Figure 3: Equilibrium model for maintaining the resting state of non-aggregated Igα–Igβ complexes.
Figure 4: Proposed model to integrate tonic and ligand-induced aggregation-dependent signalling processes.

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Acknowledgements

I wish to thank S. Grande for her help in preparing this Review. I also acknowledge the help of L. King and J. Stadanlick for organizational and content editing.

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Glossary

Complementarity-determining region

(CDR). The most variable parts of immunoglobulins and T-cell receptors, which form loops that make contact with specific ligands. There are three such regions (CDR1, CDR2 and CDR3) in each variable domain.

Immunoreceptor tyrosine-based activation motif

(ITAM). B-cell, T-cell and natural-killer-cell receptors are non-covalently associated with transmembrane proteins that contain one or more ITAMs. The amino-acid sequence of an ITAM is (D/E)XXYXX(L/I)X6–8 YXX(L/I), where X denotes any amino acid. This is tyrosine phosphorylated after engagement of the ligand-binding subunits, which triggers a cascade of intracellular events that results in cellular activation.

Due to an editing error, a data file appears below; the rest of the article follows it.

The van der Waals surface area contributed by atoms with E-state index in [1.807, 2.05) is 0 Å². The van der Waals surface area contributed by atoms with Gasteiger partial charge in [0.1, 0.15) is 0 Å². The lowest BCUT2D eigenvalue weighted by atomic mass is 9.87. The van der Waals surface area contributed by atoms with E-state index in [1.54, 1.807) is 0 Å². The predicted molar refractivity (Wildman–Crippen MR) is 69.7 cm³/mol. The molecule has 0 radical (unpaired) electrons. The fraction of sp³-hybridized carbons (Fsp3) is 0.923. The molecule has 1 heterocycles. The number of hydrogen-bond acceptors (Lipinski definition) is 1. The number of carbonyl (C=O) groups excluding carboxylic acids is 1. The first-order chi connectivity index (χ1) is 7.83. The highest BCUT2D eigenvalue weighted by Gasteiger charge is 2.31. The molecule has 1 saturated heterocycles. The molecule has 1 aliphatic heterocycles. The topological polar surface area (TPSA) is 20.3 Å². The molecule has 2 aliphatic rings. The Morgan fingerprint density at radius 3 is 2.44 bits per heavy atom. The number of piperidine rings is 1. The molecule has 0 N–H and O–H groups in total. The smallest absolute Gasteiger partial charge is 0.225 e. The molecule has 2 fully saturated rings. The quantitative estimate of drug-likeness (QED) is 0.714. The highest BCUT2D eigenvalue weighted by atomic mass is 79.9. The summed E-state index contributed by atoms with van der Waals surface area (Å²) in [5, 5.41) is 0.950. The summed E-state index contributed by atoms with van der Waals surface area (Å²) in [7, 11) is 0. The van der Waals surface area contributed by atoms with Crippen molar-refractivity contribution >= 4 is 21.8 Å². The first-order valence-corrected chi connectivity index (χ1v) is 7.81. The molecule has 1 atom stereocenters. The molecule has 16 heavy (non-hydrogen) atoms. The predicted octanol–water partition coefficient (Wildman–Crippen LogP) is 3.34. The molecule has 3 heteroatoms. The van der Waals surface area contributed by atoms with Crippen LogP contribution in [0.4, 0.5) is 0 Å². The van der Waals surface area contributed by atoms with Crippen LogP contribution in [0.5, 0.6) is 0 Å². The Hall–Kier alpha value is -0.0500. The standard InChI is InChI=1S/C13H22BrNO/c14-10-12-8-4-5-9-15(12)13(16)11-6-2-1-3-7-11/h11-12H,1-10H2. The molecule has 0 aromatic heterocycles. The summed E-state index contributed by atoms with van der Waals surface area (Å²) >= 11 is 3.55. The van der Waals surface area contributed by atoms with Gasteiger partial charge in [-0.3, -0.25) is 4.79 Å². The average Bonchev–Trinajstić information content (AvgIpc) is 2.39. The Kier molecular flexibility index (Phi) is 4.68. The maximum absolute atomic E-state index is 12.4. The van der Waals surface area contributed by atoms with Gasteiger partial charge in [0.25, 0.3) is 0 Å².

SRC-family protein tyrosine kinases

These kinases are characterized by SRC homology 2 (SH2) and SH3 protein-interaction domains and their amino-terminal unique region contains sites for fatty-acid modification. Modification by myristoylation and in many (but not all) cases palmitoylation facilitates membrane localization of these kinases.

SRC homology 2 domain

(SH2 domain). A protein-interaction domain that is commonly found in signal-transduction molecules. It specifically interacts with phosphotyrosine-containing peptides.

Immunoreceptor tyrosine-based inhibitory motif

(ITIM). YXXL-based motifs (where X denotes any amino acid) that are similar in sequence to immunoreceptor tyrosine-based activation motifs (ITAMs). They function by recruitment of SRC homology 2 (SH2)-domain-containing phosphatases. Expression of ITIM-containing proteins is largely confined to haematopoietic cells and is therefore thought to be mainly involved in the regulation of ITAM-based signalling, although exceptions to this rule have been proposed.

Lipid raft

Glycosphingolipid- and cholesterol-enriched plasma-membrane microdomains that have been proposed to function as signalling platforms for many receptors. They are often defined by their composition, as well as their physical characteristics, which include resistance to solubilization in mild detergents at 4°C.

Pre-B cells

Cells at a stage of B-cell development in the bone marrow that are characterized by complete immunoglobulin-heavy-chain (IgH) rearrangement in the absence of immunoglobulin-light-chain rearrangement. They express the pre-B-cell receptor, which comprises a surrogate light chain and an IgH. Cells are defined as CD19+cytoplasmic IgM+ or, sometimes, as B220+CD43 cell-surface IgM (by the Hardy classification scheme).